Coronavirus contact tracing apps have been deployed around the world, but experts say they haven’t had the success they hoped for and it’s not the fault of the technology they use.
A new study has found that data privacy concerns have prevented people from using the apps, limiting their effectiveness. But that’s not the only problem the apps faced, and a larger debate about our freedom to use them ensued.
Research published by VoxEU and the Center for Economic Policy Research (CEPR) compared COVID-19 contact tracing apps from nine countries: France, Germany, Italy, Spain, Republic of Ireland, Australia, New Zealand, South Korea and Russia.
“While accepting that their personal data is under the control of internet companies, most citizens seem reluctant to share their data in the public interest,” the study said.
How do COVID apps work and how secure are they?
Apps used by many governments can tell us if our phone has been near the phone of someone who tested positive for the virus. The more users there are, the more likely it is to help people self-quarantine and prevent the spread of the coronavirus.
A Oxford University study said that for apps to be effective, 60% of a country’s population should be using them. However, he also said that a figure lower than this could also be effective.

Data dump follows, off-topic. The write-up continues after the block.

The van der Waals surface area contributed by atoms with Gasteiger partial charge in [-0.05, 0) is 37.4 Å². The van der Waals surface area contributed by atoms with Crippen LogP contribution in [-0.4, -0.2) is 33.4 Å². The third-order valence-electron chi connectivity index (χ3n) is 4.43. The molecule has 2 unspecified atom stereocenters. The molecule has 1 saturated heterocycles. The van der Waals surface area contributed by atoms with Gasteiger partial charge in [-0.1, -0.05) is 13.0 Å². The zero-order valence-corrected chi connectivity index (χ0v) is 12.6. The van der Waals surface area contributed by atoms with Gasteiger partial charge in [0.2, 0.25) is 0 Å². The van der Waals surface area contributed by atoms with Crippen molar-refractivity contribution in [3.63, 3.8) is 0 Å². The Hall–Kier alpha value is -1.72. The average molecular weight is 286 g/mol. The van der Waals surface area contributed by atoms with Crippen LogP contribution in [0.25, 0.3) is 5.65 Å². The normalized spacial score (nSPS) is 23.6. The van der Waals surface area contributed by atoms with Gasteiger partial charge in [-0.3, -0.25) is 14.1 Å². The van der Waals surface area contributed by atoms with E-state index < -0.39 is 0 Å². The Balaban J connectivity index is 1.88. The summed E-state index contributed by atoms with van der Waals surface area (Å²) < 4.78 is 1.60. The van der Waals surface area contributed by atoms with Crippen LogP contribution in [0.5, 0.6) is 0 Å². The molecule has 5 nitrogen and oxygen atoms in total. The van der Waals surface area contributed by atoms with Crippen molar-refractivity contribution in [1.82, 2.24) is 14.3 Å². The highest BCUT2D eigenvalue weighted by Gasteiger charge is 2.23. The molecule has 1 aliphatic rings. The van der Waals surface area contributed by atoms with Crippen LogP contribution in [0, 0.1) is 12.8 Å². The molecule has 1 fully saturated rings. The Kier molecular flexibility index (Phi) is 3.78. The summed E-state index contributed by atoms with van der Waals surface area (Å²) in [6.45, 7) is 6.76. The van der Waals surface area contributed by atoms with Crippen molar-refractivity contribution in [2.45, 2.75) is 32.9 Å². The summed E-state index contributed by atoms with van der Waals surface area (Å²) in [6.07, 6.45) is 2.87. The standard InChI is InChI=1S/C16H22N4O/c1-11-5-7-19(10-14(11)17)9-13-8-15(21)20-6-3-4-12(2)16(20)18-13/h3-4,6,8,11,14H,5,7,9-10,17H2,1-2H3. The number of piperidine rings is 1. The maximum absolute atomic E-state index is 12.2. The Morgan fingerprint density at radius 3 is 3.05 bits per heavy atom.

Currently, data on the percentage of populations that use contact tracing applications is scarce. But the study published by VoxEU and CEPR indicated that in 2020 only 26.6% of people in Australia used them, 26.3% in Ireland, 21.7% in Germany, around 16.2% in Italy and only 3.3% in France.
As for privacy, Europe was cautious from the start and tried to tackle the central problem.
At the start of the pandemic, the European Commission aimed to put in place a legal framework to define the requirements for the development of applications.
Apps from EU member states operate under strict Commission data protection guidelines, and they are based on a common technology standard from Apple and Google that securely records close contacts on the device.
it is not a success, not only because of the privacy, not because of the tool, but because of the lack of focus on the systemic dimension. »Margherita Russo, professor of economic policy at the University of Modena and Reggio
Freedom to choose
The study was led by Margherita Russo, professor of economic policy at the University of Modena and Reggio. She previously represented Italy on an Organization for Economic Co-operation and Development working group focusing on technology policy.
She told Euronews Next that privacy isn’t the only reason apps haven’t taken off.
“It’s not a success, but it’s not a success, not just because of the confidentiality, not because of the tool, but because of the lack of focus on the systemic dimension.”
According to Russo, our individualistic society becomes a problem when it faces a global threat like COVID.
“Society is something that needs to be addressed when you need to focus on solutions for a pandemic,” she said.
“If your country hasn’t done enough in this direction, it needs to do something else and maybe it needs to create the conditions for people to accept this.”
Russo said a major corporate reorganization is “not something that can be tackled out of the blue during the pandemic.”